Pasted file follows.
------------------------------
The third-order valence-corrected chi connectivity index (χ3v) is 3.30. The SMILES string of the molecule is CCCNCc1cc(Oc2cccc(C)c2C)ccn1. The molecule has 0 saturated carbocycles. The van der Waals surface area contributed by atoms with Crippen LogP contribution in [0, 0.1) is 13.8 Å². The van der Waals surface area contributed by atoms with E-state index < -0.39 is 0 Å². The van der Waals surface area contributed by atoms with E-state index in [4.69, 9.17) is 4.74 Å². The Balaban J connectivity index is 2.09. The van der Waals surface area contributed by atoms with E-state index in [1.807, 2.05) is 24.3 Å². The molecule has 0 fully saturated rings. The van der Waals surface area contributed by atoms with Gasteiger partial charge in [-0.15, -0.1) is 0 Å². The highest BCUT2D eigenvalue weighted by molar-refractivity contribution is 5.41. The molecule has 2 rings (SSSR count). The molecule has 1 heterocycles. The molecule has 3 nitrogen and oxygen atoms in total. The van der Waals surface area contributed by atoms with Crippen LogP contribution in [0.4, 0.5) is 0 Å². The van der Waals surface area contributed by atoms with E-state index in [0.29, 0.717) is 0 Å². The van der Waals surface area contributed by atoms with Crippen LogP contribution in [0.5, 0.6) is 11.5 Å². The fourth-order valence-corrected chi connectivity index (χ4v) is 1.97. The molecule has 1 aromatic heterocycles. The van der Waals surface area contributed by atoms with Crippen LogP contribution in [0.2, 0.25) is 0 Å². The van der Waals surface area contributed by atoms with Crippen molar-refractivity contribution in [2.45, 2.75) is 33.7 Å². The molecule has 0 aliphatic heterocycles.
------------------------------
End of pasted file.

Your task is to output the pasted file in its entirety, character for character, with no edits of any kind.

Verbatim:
The third-order valence-corrected chi connectivity index (χ3v) is 3.30. The SMILES string of the molecule is CCCNCc1cc(Oc2cccc(C)c2C)ccn1. The molecule has 0 saturated carbocycles. The van der Waals surface area contributed by atoms with Crippen LogP contribution in [0, 0.1) is 13.8 Å². The van der Waals surface area contributed by atoms with E-state index < -0.39 is 0 Å². The van der Waals surface area contributed by atoms with E-state index in [4.69, 9.17) is 4.74 Å². The Balaban J connectivity index is 2.09. The van der Waals surface area contributed by atoms with E-state index in [1.807, 2.05) is 24.3 Å². The molecule has 0 fully saturated rings. The van der Waals surface area contributed by atoms with Gasteiger partial charge in [-0.15, -0.1) is 0 Å². The highest BCUT2D eigenvalue weighted by molar-refractivity contribution is 5.41. The molecule has 2 rings (SSSR count). The molecule has 1 heterocycles. The molecule has 3 nitrogen and oxygen atoms in total. The van der Waals surface area contributed by atoms with Crippen LogP contribution in [0.4, 0.5) is 0 Å². The van der Waals surface area contributed by atoms with E-state index in [0.29, 0.717) is 0 Å². The van der Waals surface area contributed by atoms with Crippen LogP contribution in [0.5, 0.6) is 11.5 Å². The fourth-order valence-corrected chi connectivity index (χ4v) is 1.97. The molecule has 1 aromatic heterocycles. The van der Waals surface area contributed by atoms with Crippen LogP contribution in [0.2, 0.25) is 0 Å². The van der Waals surface area contributed by atoms with Crippen molar-refractivity contribution in [2.45, 2.75) is 33.7 Å². The molecule has 0 aliphatic heterocycles.